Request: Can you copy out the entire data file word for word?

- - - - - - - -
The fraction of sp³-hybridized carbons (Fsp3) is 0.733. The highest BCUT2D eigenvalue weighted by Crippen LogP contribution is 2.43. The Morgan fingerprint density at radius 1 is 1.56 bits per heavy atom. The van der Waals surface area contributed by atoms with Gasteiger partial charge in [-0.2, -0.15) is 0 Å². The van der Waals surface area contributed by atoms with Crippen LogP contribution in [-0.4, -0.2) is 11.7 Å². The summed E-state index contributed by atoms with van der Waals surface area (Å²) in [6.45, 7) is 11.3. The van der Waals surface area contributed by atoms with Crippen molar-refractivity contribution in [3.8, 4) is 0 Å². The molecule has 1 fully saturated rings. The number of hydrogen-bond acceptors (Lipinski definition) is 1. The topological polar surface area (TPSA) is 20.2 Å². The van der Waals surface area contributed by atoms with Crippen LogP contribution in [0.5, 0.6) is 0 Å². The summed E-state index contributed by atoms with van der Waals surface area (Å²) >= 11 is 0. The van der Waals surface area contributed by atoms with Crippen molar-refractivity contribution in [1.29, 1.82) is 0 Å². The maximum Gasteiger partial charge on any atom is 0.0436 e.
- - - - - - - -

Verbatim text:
The fraction of sp³-hybridized carbons (Fsp3) is 0.733. The highest BCUT2D eigenvalue weighted by Crippen LogP contribution is 2.43. The Morgan fingerprint density at radius 1 is 1.56 bits per heavy atom. The van der Waals surface area contributed by atoms with Gasteiger partial charge in [-0.2, -0.15) is 0 Å². The van der Waals surface area contributed by atoms with Crippen LogP contribution in [-0.4, -0.2) is 11.7 Å². The summed E-state index contributed by atoms with van der Waals surface area (Å²) in [6.45, 7) is 11.3. The van der Waals surface area contributed by atoms with Crippen molar-refractivity contribution in [3.8, 4) is 0 Å². The molecule has 1 fully saturated rings. The number of hydrogen-bond acceptors (Lipinski definition) is 1. The topological polar surface area (TPSA) is 20.2 Å². The van der Waals surface area contributed by atoms with Crippen LogP contribution in [0.5, 0.6) is 0 Å². The summed E-state index contributed by atoms with van der Waals surface area (Å²) >= 11 is 0. The van der Waals surface area contributed by atoms with Crippen molar-refractivity contribution in [1.29, 1.82) is 0 Å². The maximum Gasteiger partial charge on any atom is 0.0436 e.